RNSHS Public Lecture – Wednesday, September 20, 2017

Wednesday, September 20, 2017

Folklore – Is it relevant in the 21st century?

Clary Croft

Phyllis R Blakeley Memorial Lecture

Abstract:
 Once known as the study of Popular Antiquities, then Folklore and, now, Intangible Cultural Heritage, the collection and analysis of oral and material culture is often seen as quaint and irrelevant in today’s society. Nothing could be further from the truth. Folklore researcher, Clary Croft, whose mentor was Dr. Helen Creighton, will explore the traditional aspects of Nova Scotia folklore and discuss his impressions of this field today.

Click here for a bio of Clary Croft.

RNSHS Public Lecture – Wednesday, October 18, 2017

Wednesday, October 18, 2017

The End of the “Gentlemen’s Agreement”: the Collapse of Catholic Education in Nova Scotia

Robert Bérard, Professor and Director of Graduate Education, Mount Saint Vincent University

Abstract:
 The paper looks at the history of the so-called “Gentleman’s Agreement” between Nova Scotia Premier Charles Tupper and Archbishop of Halifax Thomas Connolly to provide limited public support for Catholic schools within a non-denominationsl public school system, particularly at the collapse of that informal arrangement just over one hundred years later. Demographic, political and cultural changes in Nova Scotia within the Catholic Church put an effective end to the “Gentleman’s Agreement” and, in turn, to the closure of most non-public Catholic schools in the province.

Click here for a bio of Robert Berard.

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RNSHS Public Lecture – Wednesday, November 15, 2017

Wednesday, November 15, 2017

“The people’s rights we have sustained”
The Nova Scotian Repeal and Annexation Movements (1867–1869)

Mathias Rodorff, PhD Candidate, History Department, LMU Munich and Dalhousie University

Abstract:
 In September, 1867 the Dominion of Canada was challenged by the newly elected Nova Scotian government wanting to repeal it and by anti-confederate groups from Yarmouth calling for annexation to the United States. Although these opposition movements failed, they had significant impact that merits re-examination.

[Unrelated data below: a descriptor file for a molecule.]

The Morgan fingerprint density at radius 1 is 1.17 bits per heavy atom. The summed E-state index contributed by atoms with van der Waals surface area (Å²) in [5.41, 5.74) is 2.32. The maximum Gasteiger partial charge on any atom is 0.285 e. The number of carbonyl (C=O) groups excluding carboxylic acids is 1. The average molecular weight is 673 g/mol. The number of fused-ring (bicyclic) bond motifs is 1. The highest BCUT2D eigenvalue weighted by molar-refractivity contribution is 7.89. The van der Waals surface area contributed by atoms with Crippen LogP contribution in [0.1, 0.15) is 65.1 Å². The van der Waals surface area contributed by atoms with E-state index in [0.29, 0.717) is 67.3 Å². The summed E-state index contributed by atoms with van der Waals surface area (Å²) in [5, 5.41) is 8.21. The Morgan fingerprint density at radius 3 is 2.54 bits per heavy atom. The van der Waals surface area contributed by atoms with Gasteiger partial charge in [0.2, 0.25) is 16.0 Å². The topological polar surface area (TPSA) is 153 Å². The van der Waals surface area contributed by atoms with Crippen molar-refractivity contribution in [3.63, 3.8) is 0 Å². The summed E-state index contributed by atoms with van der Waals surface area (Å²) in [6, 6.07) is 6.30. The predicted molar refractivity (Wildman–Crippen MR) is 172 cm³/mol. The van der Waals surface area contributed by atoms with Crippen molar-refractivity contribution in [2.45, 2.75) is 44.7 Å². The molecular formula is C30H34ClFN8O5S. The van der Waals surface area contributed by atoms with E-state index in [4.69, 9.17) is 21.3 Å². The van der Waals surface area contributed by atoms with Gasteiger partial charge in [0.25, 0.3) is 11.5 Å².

Mathias Rodorff will discuss the causes and courses of the Repeal and the Annexation Movements, the controversial role of the Mother Country and the contribution of the press and thus will offer new perspectives on the relationship between Confederation and the people of Nova Scotia.

Click here for a bio of Mathias Rodorff.

RNSHS Public Lecture – Wednesday, January 18, 2017

Wednesday, January 18, 2017

Designing Nova Scotia's History

Andrew Steeves, Gaspereau Press

Abstract:
 The printing trade has always been closely associated with the organization and dissemination of scholarly texts. In modern times, scholarly publishing has evolved into an area of specialization most often undertaken by university presses, but for a range of reasons (and to varying degrees of success) trade
publishers continue to take on scholarly projects in an attempt to present them to a wider readership.
 In his illustrated talk, Gaspereau Press's Andrew Steeves will discuss a few representative examples of works of historical scholarship published in Nova Scotia since 1752, paying specific attention to the ways in which the design and production of these publications succeed or fail in answering the requirements of their text.

Click here for a bio of Andrew Steeves.

RNSHS Public Lecture – Wednesday, February 15, 2017

Wednesday, February 15, 2017

‘after planting their few potatoes they wander about the Island’: The Mi'kmaq
and British Agricultural Policies in Nineteenth Century Nova Scotia.

Courtney Mrazek, Doctoral Student, University of New Brunswick

Abstract:
 Beginning in the early eighteenth century, British colonizers in Nova Scotia, a portion of the territory known by its indigenous inhabitants as Mi’kma’ki, sought to reform Mi’kmaw people’s concepts and utilization of land through agricultural policies. They hoped that in doing so, the Mi’kmaq would become stationary instead of transient, and ultimately be “civilized.” While the Mi’kmaq never became the agriculturalists the British envisioned, they did participate in sporadic farming activities and made active use of the British legal system to petition the government for various aids and rights. This presentation will argue that although the agricultural policies the British hoped would “civilize” the Mi’kmaq fell short of their intended outcome, Mi’kmaw communities negotiated their pressures and possibilities, managing to use agricultural opportunities to alleviate difficult social and economic circumstances through a myriad of treaty expectations and negotiations, friendships, petitions, and gift-giving.